Daydream Island by Nathan Leslie

When we want to vanish, we visit Daydream Island. On Daydream Island we can recline on the grass and close our eyes. We can think about mountains capped with ice, glaciated striations. We can reminisce about yodeling, even though we have never yodeled. We can daydream about fields of flowers rife with honeybees and butterflies. We can follow the buzzing flight of the bees to the nest, to the inner honeycomb, to the queen.

In our daydreams we have no need for bunions or blisters. We have no use for political machinations. We can ignore death and disease. Intentions and deceits are as important as the fluttering points of a leaf. We concentrate on the polka dots beneath our eyelids, the way they coalesce into patterns. Are these holograms? Are these manifestations of our subsumed egos?

We have been told the physical world is a kind of illusion, but we know that is not the case. Illusions are the emotions and concepts solely in our brains. These are unreal. We know this because when we think of flying red snakes over the desert we can hear their delicate scaly wings, but they are not physically there in the sky of Daydream Island. They are in the place behind our eyes where our mothers still live and our grandfathers hold our hands and fresh bread is baking just for us in the oven, the rain softly pattering on the roof above us.

We visit Daydream Island for this and sometimes we fall asleep in the grass and wake up with dew dripping onto our eyelids. At other times we smell the scent of the dark earth and the animals that live there unseen. We are unaware of our foibles, our weaknesses and pretenses. When we recline in the grass on Daydream Island we are only aware of the elephants we ride upon as they dance in swirling patterns. We barely even worry about breathing.  It just happens.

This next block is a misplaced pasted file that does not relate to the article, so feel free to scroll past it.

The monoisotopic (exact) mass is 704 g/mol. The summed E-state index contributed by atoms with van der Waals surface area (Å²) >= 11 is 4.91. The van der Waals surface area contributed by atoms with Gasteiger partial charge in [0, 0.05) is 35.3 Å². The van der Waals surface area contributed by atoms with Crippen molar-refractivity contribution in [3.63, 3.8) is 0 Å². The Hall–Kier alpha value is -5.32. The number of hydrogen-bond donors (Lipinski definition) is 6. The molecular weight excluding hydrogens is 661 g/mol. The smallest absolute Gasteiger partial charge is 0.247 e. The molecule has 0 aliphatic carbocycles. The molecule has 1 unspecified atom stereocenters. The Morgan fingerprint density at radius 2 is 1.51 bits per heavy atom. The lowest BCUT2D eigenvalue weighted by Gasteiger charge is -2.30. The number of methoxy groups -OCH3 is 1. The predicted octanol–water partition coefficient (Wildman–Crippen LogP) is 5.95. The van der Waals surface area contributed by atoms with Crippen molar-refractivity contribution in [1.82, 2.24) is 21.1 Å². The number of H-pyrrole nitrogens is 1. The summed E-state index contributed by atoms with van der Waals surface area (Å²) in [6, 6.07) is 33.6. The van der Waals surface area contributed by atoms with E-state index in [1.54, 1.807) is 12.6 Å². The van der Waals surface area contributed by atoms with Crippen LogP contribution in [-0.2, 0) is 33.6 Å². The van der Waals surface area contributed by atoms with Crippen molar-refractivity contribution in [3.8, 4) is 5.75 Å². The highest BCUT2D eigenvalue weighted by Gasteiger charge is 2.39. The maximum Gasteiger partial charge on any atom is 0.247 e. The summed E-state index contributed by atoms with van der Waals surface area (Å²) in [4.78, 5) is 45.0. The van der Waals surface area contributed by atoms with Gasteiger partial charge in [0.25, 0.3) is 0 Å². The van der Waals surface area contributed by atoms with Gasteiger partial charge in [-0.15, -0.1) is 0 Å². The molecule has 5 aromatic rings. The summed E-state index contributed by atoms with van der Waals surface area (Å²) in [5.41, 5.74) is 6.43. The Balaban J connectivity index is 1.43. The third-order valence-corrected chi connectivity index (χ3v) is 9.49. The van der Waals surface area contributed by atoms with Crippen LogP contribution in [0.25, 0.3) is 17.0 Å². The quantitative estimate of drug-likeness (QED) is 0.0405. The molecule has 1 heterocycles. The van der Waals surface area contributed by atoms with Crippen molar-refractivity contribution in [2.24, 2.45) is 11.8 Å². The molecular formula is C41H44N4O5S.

Music in the time of plague by Martin Porter

Cherry blossom and bird song.

It is an early spring.

The gentlemen, who arrived unexpectedly in the hot afternoon, are finally leaving. They tell that the plague has been ravaging the city, and they have left to stay safe in their country estates. They sit under hastily erected canopies just beyond the walls. The courtesans recite poetry inside the palace, they sing. The most elegant of the young men plays a flute. The girls look over the parapet in an attempt to see him.

It is late at night and the cherry blossom falls in the cool. You hear insects and a nightingale, and imagine the lilt of his flute in the distance. Perhaps a branch is moving in the breeze, or perhaps the gate is opening. You hear a shutter quietly released. The night watchman, who sometimes neglects his duty and dozes, has probably taken notice. Now you can sleep peacefully. The young courtesans are still gossiping but this is not uncommon. Their giggles do not disturb you. You hear a young man’s whisper coming from the kitchens. The servants must be working late, cleaning the tables and cursing the late departure of the unforeseen visitors.

Morning comes quickly. You bathe, ready to greet the master of the house and his captains. A kitchen girl serves you oaten bread and porridge. The young courtesans arrive, giggling, unusually late. They still talk about the flute player. A bedchamber maid enters, speaks softly to one of them. You see her pass a flute surreptitiously from her apron, and the courtesan hides it in her tunic. Later, when you pass her, you ask after the night’s entertainment. She responds with an elegant poem. It reveals little, implies everything. You smile to yourself.

The cherry blossom falls in abundance.

The flute lies silent.

Ilustration of the The Tale of Genji, ch.5–Wakamurasaki, traditionally credited to Tosa Mitsuoki (1617–1691)


A Woman Told Me This by Catherine McNamara

A woman told me this: when her lover died, she went to the church and sat in the second-to-last pew, where she knew she would attract little attention for they had been colleagues for a stretch. At the front of the church stood the man’s wife with her shredded curls, and the two sons whose foibles and brushes with the law and opulent tattoos she knew as intimately as those of the children she’d never had. Did she feel robbed of a life? He had told her that she would. That one day it would seize up inside of her, the wish to uproot all he had ever planted in her, every gasp and cell and flourish of his liquid and the burning of her skin and parts. He had told her she would want to eviscerate her own bowels to be emptied of him, and remove her heart from its safe cage as a wild native, splashing it to the ground with its torn tubes. Her lover had been a dramatic, vital man who liked to toy with their darkest entwined currents, especially as he stroked her hair in bed, or his knuckles drew across her belly.